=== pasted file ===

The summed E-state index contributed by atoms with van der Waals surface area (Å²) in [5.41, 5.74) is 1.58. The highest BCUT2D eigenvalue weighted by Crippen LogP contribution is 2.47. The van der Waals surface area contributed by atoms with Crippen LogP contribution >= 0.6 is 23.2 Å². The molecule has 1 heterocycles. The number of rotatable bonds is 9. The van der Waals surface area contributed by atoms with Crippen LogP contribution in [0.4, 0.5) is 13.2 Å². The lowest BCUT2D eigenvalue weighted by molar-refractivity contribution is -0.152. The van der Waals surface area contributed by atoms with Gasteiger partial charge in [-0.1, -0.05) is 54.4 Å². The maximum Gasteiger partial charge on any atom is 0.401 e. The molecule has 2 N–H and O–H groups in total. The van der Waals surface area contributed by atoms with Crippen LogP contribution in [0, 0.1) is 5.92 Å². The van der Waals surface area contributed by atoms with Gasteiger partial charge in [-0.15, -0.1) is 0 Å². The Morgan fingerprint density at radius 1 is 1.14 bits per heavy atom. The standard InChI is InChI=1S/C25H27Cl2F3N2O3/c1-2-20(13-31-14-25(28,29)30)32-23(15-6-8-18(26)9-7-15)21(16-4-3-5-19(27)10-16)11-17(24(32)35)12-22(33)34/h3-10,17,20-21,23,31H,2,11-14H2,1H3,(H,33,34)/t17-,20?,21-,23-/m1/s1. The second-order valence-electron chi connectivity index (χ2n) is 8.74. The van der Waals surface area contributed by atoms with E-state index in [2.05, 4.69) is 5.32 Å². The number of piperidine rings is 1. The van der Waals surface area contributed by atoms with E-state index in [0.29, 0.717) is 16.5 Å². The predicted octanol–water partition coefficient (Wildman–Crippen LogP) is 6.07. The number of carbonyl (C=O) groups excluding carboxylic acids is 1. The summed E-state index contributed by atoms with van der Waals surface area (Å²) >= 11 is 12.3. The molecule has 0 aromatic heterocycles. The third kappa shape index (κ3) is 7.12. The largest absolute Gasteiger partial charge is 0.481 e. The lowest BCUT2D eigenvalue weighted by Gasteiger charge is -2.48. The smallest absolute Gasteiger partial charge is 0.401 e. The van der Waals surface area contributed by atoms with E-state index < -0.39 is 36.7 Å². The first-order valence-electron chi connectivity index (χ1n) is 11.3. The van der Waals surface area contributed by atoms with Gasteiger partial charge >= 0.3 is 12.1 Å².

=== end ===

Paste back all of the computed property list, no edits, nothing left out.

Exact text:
The summed E-state index contributed by atoms with van der Waals surface area (Å²) in [5.41, 5.74) is 1.58. The highest BCUT2D eigenvalue weighted by Crippen LogP contribution is 2.47. The van der Waals surface area contributed by atoms with Crippen LogP contribution >= 0.6 is 23.2 Å². The molecule has 1 heterocycles. The number of rotatable bonds is 9. The van der Waals surface area contributed by atoms with Crippen LogP contribution in [0.4, 0.5) is 13.2 Å². The lowest BCUT2D eigenvalue weighted by molar-refractivity contribution is -0.152. The van der Waals surface area contributed by atoms with Gasteiger partial charge in [-0.1, -0.05) is 54.4 Å². The maximum Gasteiger partial charge on any atom is 0.401 e. The molecule has 2 N–H and O–H groups in total. The van der Waals surface area contributed by atoms with Crippen LogP contribution in [0, 0.1) is 5.92 Å². The van der Waals surface area contributed by atoms with Gasteiger partial charge in [-0.15, -0.1) is 0 Å². The Morgan fingerprint density at radius 1 is 1.14 bits per heavy atom. The standard InChI is InChI=1S/C25H27Cl2F3N2O3/c1-2-20(13-31-14-25(28,29)30)32-23(15-6-8-18(26)9-7-15)21(16-4-3-5-19(27)10-16)11-17(24(32)35)12-22(33)34/h3-10,17,20-21,23,31H,2,11-14H2,1H3,(H,33,34)/t17-,20?,21-,23-/m1/s1. The second-order valence-electron chi connectivity index (χ2n) is 8.74. The van der Waals surface area contributed by atoms with E-state index in [2.05, 4.69) is 5.32 Å². The number of piperidine rings is 1. The van der Waals surface area contributed by atoms with E-state index in [0.29, 0.717) is 16.5 Å². The predicted octanol–water partition coefficient (Wildman–Crippen LogP) is 6.07. The number of carbonyl (C=O) groups excluding carboxylic acids is 1. The summed E-state index contributed by atoms with van der Waals surface area (Å²) >= 11 is 12.3. The molecule has 0 aromatic heterocycles. The third kappa shape index (κ3) is 7.12. The largest absolute Gasteiger partial charge is 0.481 e. The lowest BCUT2D eigenvalue weighted by Gasteiger charge is -2.48. The smallest absolute Gasteiger partial charge is 0.401 e. The van der Waals surface area contributed by atoms with E-state index < -0.39 is 36.7 Å². The first-order valence-electron chi connectivity index (χ1n) is 11.3. The van der Waals surface area contributed by atoms with Gasteiger partial charge >= 0.3 is 12.1 Å².